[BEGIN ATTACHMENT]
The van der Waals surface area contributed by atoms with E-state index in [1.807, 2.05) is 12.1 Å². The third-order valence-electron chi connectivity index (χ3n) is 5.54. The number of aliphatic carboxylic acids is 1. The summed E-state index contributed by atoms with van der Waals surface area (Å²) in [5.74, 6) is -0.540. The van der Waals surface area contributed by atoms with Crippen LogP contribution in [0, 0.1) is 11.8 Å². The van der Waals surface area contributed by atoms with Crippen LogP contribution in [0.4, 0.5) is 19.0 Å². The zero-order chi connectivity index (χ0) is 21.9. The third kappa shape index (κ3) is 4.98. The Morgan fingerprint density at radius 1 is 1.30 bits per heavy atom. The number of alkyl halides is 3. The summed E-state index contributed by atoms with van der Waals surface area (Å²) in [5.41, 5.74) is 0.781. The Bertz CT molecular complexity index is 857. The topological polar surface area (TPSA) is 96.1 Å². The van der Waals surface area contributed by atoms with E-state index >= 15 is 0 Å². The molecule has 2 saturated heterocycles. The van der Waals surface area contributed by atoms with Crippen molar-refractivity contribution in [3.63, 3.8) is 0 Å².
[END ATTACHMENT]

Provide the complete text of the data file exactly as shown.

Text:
The van der Waals surface area contributed by atoms with E-state index in [1.807, 2.05) is 12.1 Å². The third-order valence-electron chi connectivity index (χ3n) is 5.54. The number of aliphatic carboxylic acids is 1. The summed E-state index contributed by atoms with van der Waals surface area (Å²) in [5.74, 6) is -0.540. The van der Waals surface area contributed by atoms with Crippen LogP contribution in [0, 0.1) is 11.8 Å². The van der Waals surface area contributed by atoms with Crippen LogP contribution in [0.4, 0.5) is 19.0 Å². The zero-order chi connectivity index (χ0) is 21.9. The third kappa shape index (κ3) is 4.98. The Morgan fingerprint density at radius 1 is 1.30 bits per heavy atom. The number of alkyl halides is 3. The summed E-state index contributed by atoms with van der Waals surface area (Å²) in [5.41, 5.74) is 0.781. The Bertz CT molecular complexity index is 857. The topological polar surface area (TPSA) is 96.1 Å². The van der Waals surface area contributed by atoms with E-state index >= 15 is 0 Å². The molecule has 2 saturated heterocycles. The van der Waals surface area contributed by atoms with Crippen molar-refractivity contribution in [3.63, 3.8) is 0 Å².